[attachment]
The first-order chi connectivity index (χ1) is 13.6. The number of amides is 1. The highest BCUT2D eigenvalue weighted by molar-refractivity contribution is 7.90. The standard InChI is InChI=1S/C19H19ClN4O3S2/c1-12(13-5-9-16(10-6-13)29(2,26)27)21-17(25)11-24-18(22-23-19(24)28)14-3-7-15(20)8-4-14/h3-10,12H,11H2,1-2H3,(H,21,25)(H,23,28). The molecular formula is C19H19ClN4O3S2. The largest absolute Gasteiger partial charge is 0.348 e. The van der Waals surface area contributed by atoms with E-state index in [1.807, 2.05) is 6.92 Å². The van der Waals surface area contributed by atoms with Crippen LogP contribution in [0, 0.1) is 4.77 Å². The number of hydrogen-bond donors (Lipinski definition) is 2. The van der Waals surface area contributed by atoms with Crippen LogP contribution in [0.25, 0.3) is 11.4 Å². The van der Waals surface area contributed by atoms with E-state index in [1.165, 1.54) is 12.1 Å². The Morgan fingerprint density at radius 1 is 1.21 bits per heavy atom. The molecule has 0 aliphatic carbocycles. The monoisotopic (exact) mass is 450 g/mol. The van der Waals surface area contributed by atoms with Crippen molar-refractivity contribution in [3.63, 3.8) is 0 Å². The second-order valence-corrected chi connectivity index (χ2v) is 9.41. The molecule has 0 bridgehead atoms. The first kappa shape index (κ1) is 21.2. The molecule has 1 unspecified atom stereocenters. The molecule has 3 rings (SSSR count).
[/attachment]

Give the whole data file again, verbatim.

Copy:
The first-order chi connectivity index (χ1) is 13.6. The number of amides is 1. The highest BCUT2D eigenvalue weighted by molar-refractivity contribution is 7.90. The standard InChI is InChI=1S/C19H19ClN4O3S2/c1-12(13-5-9-16(10-6-13)29(2,26)27)21-17(25)11-24-18(22-23-19(24)28)14-3-7-15(20)8-4-14/h3-10,12H,11H2,1-2H3,(H,21,25)(H,23,28). The molecular formula is C19H19ClN4O3S2. The largest absolute Gasteiger partial charge is 0.348 e. The van der Waals surface area contributed by atoms with E-state index in [1.807, 2.05) is 6.92 Å². The van der Waals surface area contributed by atoms with Crippen LogP contribution in [0, 0.1) is 4.77 Å². The number of hydrogen-bond donors (Lipinski definition) is 2. The van der Waals surface area contributed by atoms with Crippen LogP contribution in [0.25, 0.3) is 11.4 Å². The van der Waals surface area contributed by atoms with E-state index in [1.165, 1.54) is 12.1 Å². The Morgan fingerprint density at radius 1 is 1.21 bits per heavy atom. The molecule has 0 aliphatic carbocycles. The monoisotopic (exact) mass is 450 g/mol. The van der Waals surface area contributed by atoms with Crippen molar-refractivity contribution in [3.63, 3.8) is 0 Å². The second-order valence-corrected chi connectivity index (χ2v) is 9.41. The molecule has 0 bridgehead atoms. The first kappa shape index (κ1) is 21.2. The molecule has 1 unspecified atom stereocenters. The molecule has 3 rings (SSSR count).